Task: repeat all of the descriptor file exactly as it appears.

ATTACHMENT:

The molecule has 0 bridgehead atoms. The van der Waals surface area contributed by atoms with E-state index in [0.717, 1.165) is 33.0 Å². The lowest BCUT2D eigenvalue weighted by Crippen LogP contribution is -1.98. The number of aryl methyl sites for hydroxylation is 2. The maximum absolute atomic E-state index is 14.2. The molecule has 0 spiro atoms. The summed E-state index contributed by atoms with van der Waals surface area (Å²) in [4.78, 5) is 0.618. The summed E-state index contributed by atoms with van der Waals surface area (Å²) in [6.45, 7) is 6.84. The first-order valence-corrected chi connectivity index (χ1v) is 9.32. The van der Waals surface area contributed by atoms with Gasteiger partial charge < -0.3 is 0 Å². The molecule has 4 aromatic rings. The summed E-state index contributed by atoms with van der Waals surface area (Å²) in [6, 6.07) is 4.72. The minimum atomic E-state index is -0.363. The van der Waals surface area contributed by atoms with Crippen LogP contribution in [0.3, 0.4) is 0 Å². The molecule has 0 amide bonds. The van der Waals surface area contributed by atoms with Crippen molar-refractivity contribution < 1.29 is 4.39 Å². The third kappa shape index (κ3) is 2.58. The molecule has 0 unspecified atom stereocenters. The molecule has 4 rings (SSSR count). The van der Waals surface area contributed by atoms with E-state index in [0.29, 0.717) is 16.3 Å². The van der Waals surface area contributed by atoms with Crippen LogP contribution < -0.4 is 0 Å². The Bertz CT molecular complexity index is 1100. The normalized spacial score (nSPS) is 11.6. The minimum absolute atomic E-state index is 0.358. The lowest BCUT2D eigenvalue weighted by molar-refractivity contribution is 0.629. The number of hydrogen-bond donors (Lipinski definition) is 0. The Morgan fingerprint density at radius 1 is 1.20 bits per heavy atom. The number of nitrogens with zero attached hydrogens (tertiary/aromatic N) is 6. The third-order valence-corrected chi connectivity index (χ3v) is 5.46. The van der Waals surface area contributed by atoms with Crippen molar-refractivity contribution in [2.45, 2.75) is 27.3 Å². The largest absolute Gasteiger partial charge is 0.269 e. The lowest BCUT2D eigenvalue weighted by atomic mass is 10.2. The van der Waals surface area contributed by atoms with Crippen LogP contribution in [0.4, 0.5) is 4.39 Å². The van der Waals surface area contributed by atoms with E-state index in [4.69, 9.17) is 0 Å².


The molecule has 0 bridgehead atoms. The van der Waals surface area contributed by atoms with E-state index in [0.717, 1.165) is 33.0 Å². The lowest BCUT2D eigenvalue weighted by Crippen LogP contribution is -1.98. The number of aryl methyl sites for hydroxylation is 2. The maximum absolute atomic E-state index is 14.2. The molecule has 0 spiro atoms. The summed E-state index contributed by atoms with van der Waals surface area (Å²) in [4.78, 5) is 0.618. The summed E-state index contributed by atoms with van der Waals surface area (Å²) in [6.45, 7) is 6.84. The first-order valence-corrected chi connectivity index (χ1v) is 9.32. The van der Waals surface area contributed by atoms with Gasteiger partial charge < -0.3 is 0 Å². The molecule has 4 aromatic rings. The summed E-state index contributed by atoms with van der Waals surface area (Å²) in [6, 6.07) is 4.72. The minimum atomic E-state index is -0.363. The van der Waals surface area contributed by atoms with Crippen LogP contribution in [0.3, 0.4) is 0 Å². The molecule has 0 amide bonds. The van der Waals surface area contributed by atoms with Crippen molar-refractivity contribution < 1.29 is 4.39 Å². The third kappa shape index (κ3) is 2.58. The molecule has 0 unspecified atom stereocenters. The molecule has 4 rings (SSSR count). The van der Waals surface area contributed by atoms with E-state index in [0.29, 0.717) is 16.3 Å². The van der Waals surface area contributed by atoms with Crippen LogP contribution < -0.4 is 0 Å². The Bertz CT molecular complexity index is 1100. The normalized spacial score (nSPS) is 11.6. The minimum absolute atomic E-state index is 0.358. The lowest BCUT2D eigenvalue weighted by molar-refractivity contribution is 0.629. The number of hydrogen-bond donors (Lipinski definition) is 0. The Morgan fingerprint density at radius 1 is 1.20 bits per heavy atom. The number of nitrogens with zero attached hydrogens (tertiary/aromatic N) is 6. The third-order valence-corrected chi connectivity index (χ3v) is 5.46. The van der Waals surface area contributed by atoms with Crippen molar-refractivity contribution in [2.45, 2.75) is 27.3 Å². The largest absolute Gasteiger partial charge is 0.269 e. The lowest BCUT2D eigenvalue weighted by atomic mass is 10.2. The van der Waals surface area contributed by atoms with Crippen LogP contribution in [0.4, 0.5) is 4.39 Å². The van der Waals surface area contributed by atoms with E-state index in [4.69, 9.17) is 0 Å².